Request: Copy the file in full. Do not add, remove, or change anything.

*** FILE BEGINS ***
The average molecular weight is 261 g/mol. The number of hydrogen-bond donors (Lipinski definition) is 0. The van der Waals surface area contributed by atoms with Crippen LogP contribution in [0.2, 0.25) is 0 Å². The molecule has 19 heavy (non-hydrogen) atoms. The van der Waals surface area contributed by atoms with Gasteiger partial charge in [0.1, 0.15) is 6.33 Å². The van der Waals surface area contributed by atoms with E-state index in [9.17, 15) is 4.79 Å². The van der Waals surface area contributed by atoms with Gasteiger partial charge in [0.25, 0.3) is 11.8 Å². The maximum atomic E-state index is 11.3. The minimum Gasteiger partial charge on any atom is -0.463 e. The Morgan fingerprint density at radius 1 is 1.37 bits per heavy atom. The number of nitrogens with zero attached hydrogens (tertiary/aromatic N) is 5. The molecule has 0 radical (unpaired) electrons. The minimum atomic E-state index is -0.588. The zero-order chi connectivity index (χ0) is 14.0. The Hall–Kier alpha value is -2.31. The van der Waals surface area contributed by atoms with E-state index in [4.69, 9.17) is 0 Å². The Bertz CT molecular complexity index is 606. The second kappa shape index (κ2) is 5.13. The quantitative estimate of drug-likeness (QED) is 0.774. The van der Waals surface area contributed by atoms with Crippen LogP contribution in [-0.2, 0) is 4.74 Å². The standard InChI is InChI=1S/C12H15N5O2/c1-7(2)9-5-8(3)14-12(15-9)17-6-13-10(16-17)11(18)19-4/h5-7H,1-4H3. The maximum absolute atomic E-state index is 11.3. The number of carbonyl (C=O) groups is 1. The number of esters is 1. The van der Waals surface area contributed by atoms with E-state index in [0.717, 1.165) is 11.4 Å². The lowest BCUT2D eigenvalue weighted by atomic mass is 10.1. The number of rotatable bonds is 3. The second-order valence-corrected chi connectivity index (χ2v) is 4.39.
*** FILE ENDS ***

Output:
The average molecular weight is 261 g/mol. The number of hydrogen-bond donors (Lipinski definition) is 0. The van der Waals surface area contributed by atoms with Crippen LogP contribution in [0.2, 0.25) is 0 Å². The molecule has 19 heavy (non-hydrogen) atoms. The van der Waals surface area contributed by atoms with Gasteiger partial charge in [0.1, 0.15) is 6.33 Å². The van der Waals surface area contributed by atoms with E-state index in [9.17, 15) is 4.79 Å². The van der Waals surface area contributed by atoms with Gasteiger partial charge in [0.25, 0.3) is 11.8 Å². The maximum atomic E-state index is 11.3. The minimum Gasteiger partial charge on any atom is -0.463 e. The Morgan fingerprint density at radius 1 is 1.37 bits per heavy atom. The number of nitrogens with zero attached hydrogens (tertiary/aromatic N) is 5. The molecule has 0 radical (unpaired) electrons. The minimum atomic E-state index is -0.588. The zero-order chi connectivity index (χ0) is 14.0. The Hall–Kier alpha value is -2.31. The van der Waals surface area contributed by atoms with E-state index in [4.69, 9.17) is 0 Å². The Bertz CT molecular complexity index is 606. The second kappa shape index (κ2) is 5.13. The quantitative estimate of drug-likeness (QED) is 0.774. The van der Waals surface area contributed by atoms with Crippen LogP contribution in [-0.2, 0) is 4.74 Å². The standard InChI is InChI=1S/C12H15N5O2/c1-7(2)9-5-8(3)14-12(15-9)17-6-13-10(16-17)11(18)19-4/h5-7H,1-4H3. The maximum absolute atomic E-state index is 11.3. The number of carbonyl (C=O) groups is 1. The number of esters is 1. The van der Waals surface area contributed by atoms with E-state index in [0.717, 1.165) is 11.4 Å². The lowest BCUT2D eigenvalue weighted by atomic mass is 10.1. The number of rotatable bonds is 3. The second-order valence-corrected chi connectivity index (χ2v) is 4.39.